An Idaho hospital will stop labor and delivery services, citing doctor shortages and the “political climate,” the hospital announced Friday.
“Highly respected, talented physicians are leaving. Recruiting replacements will be extraordinarily difficult,” Bonner General Health, located in the city of Sandpoint, said in a news release.
Pregnant women who utilized Bonner General, a 25-bed hospital, will now have to drive to hospitals or birthing centers in Coeur d’Alene or Spokane to give birth.
In 2022, doctors delivered 265 babies at Bonner General and admitted less than 10 pediatric patients, the hospital said.
In the wake of the Supreme Court ruling overturning Roe v. Wade, abortion bans have added another challenge to rural hospitals that have struggled to keep their doors open and their facilities fully staffed and running.
Nationwide, hospitals have been sounding the alarm that states with strict abortion laws risk losing staff or doctors to other regions. According to the Associated Press, in Indiana,following the Supreme Court’s decision, the Indiana Hospital Association said the state is “creating an atmosphere that will be perceived as antagonistic to physicians.”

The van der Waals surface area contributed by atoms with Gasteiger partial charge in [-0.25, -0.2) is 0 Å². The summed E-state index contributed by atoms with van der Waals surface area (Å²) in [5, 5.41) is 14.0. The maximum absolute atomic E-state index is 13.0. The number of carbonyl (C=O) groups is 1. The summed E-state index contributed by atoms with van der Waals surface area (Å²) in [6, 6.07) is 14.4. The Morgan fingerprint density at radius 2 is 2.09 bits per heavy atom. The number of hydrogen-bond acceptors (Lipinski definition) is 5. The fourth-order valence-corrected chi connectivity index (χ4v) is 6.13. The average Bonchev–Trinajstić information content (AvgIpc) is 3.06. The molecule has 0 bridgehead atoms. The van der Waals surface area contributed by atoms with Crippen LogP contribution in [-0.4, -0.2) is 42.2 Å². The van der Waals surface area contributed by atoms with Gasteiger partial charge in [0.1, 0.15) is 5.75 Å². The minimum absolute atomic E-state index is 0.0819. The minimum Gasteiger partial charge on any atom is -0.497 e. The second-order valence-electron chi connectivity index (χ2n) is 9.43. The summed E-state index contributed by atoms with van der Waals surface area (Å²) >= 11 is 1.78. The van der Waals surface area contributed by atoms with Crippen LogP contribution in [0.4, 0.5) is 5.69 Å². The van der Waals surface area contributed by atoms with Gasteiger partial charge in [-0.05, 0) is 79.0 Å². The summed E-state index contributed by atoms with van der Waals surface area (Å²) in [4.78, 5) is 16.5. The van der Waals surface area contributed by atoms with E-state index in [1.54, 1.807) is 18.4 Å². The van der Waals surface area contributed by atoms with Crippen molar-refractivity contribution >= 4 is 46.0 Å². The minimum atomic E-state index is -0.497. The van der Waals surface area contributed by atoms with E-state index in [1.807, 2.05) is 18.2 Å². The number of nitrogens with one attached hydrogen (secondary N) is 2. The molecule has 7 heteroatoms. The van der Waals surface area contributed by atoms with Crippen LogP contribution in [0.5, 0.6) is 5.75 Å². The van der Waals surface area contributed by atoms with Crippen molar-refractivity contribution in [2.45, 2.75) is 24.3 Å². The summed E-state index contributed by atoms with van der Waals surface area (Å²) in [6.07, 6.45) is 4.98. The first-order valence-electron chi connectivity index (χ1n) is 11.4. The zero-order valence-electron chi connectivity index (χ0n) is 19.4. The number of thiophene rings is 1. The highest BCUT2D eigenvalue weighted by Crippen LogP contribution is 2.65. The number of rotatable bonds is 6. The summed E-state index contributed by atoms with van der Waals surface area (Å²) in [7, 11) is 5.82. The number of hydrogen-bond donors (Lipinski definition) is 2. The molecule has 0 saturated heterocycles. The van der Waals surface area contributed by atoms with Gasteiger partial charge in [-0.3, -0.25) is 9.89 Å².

Idaho has one of thein the country. According to the Associated Press, in a court brief filed in August 2022 in support of a Justice Department lawsuit against the Idaho abortion ban, medical groups argued that Idaho physicians are forced to choose whether to break state or federal law.
In a report last September, Pew found that Idaho was one of six states in which authorities can prosecute health care providers for performing abortions.
“The Idaho Legislature continues to introduce and pass bills that criminalize physicians for medical care nationally recognized as the standard of care. Consequences for Idaho Physicians providing the standard of care may include civil litigation and criminal prosecution, leading to jail time or fines,” Bonner General said in its news statement.
Requests for further comment from CBS News to the hospital were not returned Saturday.
In addition to Idaho’s legal and political climate, Bonner General also cited ” the emotional and difficult decision” to stop labor and delivery services because of staffing shortages and changing demographics.
Since 2005, at least 190 rural hospitals have closed or converted their operations, according to numbers compiled by the Cecil G. Sheps Center for Health Services Research at the University of North Carolina.
“We have made every effort to avoid eliminating these services,” said Ford Elsaesser, Bonner General Health’s Board President, in a statement. “We hoped to be the exception, but our challenges are impossible to overcome now.”
Often residents in rural areas are left to drive hundreds of miles to access healthcare. In 2019, Pew Research published a study showing that rural Americans live an average of 10.5 miles from the nearest hospital, compared with 5.6 miles for people in suburban areas, and 4.4 miles for those in urban areas.